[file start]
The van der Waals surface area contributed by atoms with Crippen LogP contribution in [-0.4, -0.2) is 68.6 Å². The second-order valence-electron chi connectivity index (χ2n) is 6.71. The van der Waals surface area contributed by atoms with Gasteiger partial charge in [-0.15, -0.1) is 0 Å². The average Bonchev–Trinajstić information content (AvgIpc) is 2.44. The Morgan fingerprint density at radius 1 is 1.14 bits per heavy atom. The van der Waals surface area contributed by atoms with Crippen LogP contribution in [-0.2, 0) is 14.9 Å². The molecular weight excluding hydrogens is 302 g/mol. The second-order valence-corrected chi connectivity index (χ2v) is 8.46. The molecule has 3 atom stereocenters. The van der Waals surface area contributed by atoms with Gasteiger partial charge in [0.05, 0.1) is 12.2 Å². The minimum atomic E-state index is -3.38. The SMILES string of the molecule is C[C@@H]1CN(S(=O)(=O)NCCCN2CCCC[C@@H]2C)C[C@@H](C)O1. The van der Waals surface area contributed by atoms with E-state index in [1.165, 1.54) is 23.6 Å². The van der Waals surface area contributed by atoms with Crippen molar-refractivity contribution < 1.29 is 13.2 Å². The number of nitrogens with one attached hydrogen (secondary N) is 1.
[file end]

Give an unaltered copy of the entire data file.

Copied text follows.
The van der Waals surface area contributed by atoms with Crippen LogP contribution in [-0.4, -0.2) is 68.6 Å². The second-order valence-electron chi connectivity index (χ2n) is 6.71. The van der Waals surface area contributed by atoms with Gasteiger partial charge in [-0.15, -0.1) is 0 Å². The average Bonchev–Trinajstić information content (AvgIpc) is 2.44. The Morgan fingerprint density at radius 1 is 1.14 bits per heavy atom. The van der Waals surface area contributed by atoms with Crippen LogP contribution in [-0.2, 0) is 14.9 Å². The molecular weight excluding hydrogens is 302 g/mol. The second-order valence-corrected chi connectivity index (χ2v) is 8.46. The molecule has 3 atom stereocenters. The van der Waals surface area contributed by atoms with Gasteiger partial charge in [0.05, 0.1) is 12.2 Å². The minimum atomic E-state index is -3.38. The SMILES string of the molecule is C[C@@H]1CN(S(=O)(=O)NCCCN2CCCC[C@@H]2C)C[C@@H](C)O1. The van der Waals surface area contributed by atoms with E-state index in [1.165, 1.54) is 23.6 Å². The van der Waals surface area contributed by atoms with Crippen molar-refractivity contribution < 1.29 is 13.2 Å². The number of nitrogens with one attached hydrogen (secondary N) is 1.